Funware Shared Artist in Residence:
Netherlands Media Art Institute, Amsterdam (NL)
BALTAN Laboratories, Eindhoven (NL)
Piksel, Bergen (NO)
BALTAN, NIMk and Piksel have launched an open call for proposals as part of the exhibition project Funware. We are looking for interesting new software art projects that can be developed in the period of June – November 2010 through a shared residency. The new work developed during the residency will be presented in the Funware exhibition at MU in Eindhoven, at HMKV in Dortmund and as part of the Piksel festival 2010.
This residency is a collaboration between three labs, based on a desire to investigate the ways and potential of working within a network of labs that support the exchange and sharing of resources and knowledge. The form of this collaboration aims to provide the most specific and relevant support to artists working on art and technology projects in residence. Knowing the capacities and competences of each lab/organisation, the residency exchange will offer targeted support (in the form of resources, space, technical support, local context and time) to be provided at different stages of the research and development of the project specific to each organisation. Off- and online dissemination of form and content via this partnership and the building of structural relationships are crucial to the collaboration.
Funware, conceptualised by Olga Goriunova (runme.org), is an exhibition about the fun in software. Making and using what has become known as software is experimental, humorous, and eventful. However improbable it might sound for today’s all encompassing dullness of forms, databases, schedules and processors, “fun” has informed and guided the development of software from its very inception. The rise of net art and the changes the Internet and desktop computers brought to culture gave rise to software art at the turn of the millennia. Performed by amateurs, artists, alternative coders or professional programmers for “fun”, software art as an aesthetic practice questions, tangles and experiments with the materiality of software has subsequently lost its visibility again, as attention is turned to the social web and software applications for third generation mobile phones, which all harness some of the energies constitutive of aesthetic software. Funware reflects on the history of engagement with software, that demonstrates its non-industrial, non-professional, non-commercial, or non-academic character.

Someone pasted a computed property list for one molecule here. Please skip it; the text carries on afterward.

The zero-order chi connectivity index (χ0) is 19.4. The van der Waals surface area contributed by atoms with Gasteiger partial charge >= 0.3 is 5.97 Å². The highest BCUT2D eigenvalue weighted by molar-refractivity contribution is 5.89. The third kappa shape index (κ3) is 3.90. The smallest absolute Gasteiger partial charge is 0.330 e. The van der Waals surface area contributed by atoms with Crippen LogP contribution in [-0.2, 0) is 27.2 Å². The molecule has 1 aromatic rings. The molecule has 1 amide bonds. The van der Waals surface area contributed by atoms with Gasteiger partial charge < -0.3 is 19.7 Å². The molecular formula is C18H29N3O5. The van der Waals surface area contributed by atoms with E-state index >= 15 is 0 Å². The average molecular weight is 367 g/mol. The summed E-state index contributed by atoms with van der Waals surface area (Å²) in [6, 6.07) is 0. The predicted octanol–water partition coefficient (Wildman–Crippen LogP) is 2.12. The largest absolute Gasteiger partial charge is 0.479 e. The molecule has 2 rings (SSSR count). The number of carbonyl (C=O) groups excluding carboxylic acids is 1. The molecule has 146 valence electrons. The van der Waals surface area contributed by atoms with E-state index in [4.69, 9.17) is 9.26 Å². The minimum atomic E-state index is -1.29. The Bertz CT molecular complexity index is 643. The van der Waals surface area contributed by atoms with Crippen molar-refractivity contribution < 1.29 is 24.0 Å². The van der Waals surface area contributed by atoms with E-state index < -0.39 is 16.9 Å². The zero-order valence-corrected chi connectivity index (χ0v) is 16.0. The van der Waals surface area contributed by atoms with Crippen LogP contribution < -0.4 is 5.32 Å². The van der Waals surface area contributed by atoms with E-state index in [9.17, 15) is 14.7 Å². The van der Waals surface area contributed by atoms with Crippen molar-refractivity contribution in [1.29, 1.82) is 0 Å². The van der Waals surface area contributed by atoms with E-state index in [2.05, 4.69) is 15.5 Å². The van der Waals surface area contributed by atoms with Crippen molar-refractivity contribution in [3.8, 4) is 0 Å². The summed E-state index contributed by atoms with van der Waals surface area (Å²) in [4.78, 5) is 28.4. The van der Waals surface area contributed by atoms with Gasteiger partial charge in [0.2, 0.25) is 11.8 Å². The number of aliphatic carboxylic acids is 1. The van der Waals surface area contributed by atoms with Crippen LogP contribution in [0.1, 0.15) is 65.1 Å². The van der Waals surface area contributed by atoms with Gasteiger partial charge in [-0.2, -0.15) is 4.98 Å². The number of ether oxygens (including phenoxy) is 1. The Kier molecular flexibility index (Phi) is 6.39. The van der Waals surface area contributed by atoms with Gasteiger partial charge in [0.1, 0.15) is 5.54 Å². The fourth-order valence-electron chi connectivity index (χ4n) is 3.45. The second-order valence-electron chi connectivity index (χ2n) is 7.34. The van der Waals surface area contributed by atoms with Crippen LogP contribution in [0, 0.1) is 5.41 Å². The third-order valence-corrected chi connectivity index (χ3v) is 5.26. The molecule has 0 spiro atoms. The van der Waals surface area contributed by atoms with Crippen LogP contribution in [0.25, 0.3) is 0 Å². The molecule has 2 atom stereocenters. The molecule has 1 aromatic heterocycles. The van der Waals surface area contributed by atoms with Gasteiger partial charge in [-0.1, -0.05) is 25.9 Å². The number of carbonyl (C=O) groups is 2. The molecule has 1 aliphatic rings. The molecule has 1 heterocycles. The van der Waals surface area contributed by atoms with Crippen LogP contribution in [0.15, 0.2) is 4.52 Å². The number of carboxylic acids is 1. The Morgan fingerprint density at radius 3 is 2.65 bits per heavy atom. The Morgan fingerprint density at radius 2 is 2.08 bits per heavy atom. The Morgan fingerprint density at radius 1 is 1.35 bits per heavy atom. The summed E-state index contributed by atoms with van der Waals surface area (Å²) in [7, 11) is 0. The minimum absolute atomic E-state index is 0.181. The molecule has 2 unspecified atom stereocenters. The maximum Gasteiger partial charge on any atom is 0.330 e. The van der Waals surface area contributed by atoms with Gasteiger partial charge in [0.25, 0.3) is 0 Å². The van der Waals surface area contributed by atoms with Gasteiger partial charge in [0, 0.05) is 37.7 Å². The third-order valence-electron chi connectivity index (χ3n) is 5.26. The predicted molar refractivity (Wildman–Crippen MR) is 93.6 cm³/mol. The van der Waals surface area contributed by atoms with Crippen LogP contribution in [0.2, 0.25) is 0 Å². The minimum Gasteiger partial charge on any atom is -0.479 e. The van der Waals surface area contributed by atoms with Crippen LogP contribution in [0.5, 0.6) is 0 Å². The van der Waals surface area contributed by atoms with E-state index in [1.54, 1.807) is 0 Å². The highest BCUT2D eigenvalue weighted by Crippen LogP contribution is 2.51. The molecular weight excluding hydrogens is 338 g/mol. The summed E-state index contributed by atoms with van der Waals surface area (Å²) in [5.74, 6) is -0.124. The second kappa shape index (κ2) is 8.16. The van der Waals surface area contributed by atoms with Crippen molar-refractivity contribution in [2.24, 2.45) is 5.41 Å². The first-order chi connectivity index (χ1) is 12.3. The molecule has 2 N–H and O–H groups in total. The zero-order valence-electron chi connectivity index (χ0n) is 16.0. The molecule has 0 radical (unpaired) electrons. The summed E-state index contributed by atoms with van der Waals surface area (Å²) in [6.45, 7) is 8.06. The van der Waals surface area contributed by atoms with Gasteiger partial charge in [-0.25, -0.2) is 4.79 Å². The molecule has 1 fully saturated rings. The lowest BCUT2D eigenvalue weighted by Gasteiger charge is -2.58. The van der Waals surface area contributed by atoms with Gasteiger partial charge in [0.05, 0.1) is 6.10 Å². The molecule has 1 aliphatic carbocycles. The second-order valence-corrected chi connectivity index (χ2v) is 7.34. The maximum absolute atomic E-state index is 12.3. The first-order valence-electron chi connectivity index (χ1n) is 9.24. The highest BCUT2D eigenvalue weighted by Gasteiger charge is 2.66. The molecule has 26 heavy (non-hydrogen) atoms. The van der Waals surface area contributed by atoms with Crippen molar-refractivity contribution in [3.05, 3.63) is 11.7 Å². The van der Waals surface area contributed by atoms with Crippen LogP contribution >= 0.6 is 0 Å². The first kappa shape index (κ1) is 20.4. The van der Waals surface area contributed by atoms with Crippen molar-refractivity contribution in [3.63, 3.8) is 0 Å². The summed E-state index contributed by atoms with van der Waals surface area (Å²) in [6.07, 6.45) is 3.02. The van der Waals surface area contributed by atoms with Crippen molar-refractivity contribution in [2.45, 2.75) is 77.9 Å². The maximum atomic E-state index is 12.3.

The exhibition demonstrates the trajectory of humour and affect as constitutional to software and computing. The exhibition aims to make such an ‘obscure’ technological object as software, open, palpable and approachable, bridging a gap between ‘serious’ production such as technology and ‘non-serious’ production such as different forms of art. The exhibition has a few distinct threads: games; ASCII; code art; a few vectors of AI; computers in popular culture; spyware, conceptual software, hardware modification, hacker/virus approaches, sound, software modification, pranks, participatory web. And as software is intertwined with the hardware it runs upon and the networks that construct the society in which it rules, the exhibition features a lot of projects dealing explicitly with computer hardware or the materiality of hardwareas well as engaging projects experimenting with sound.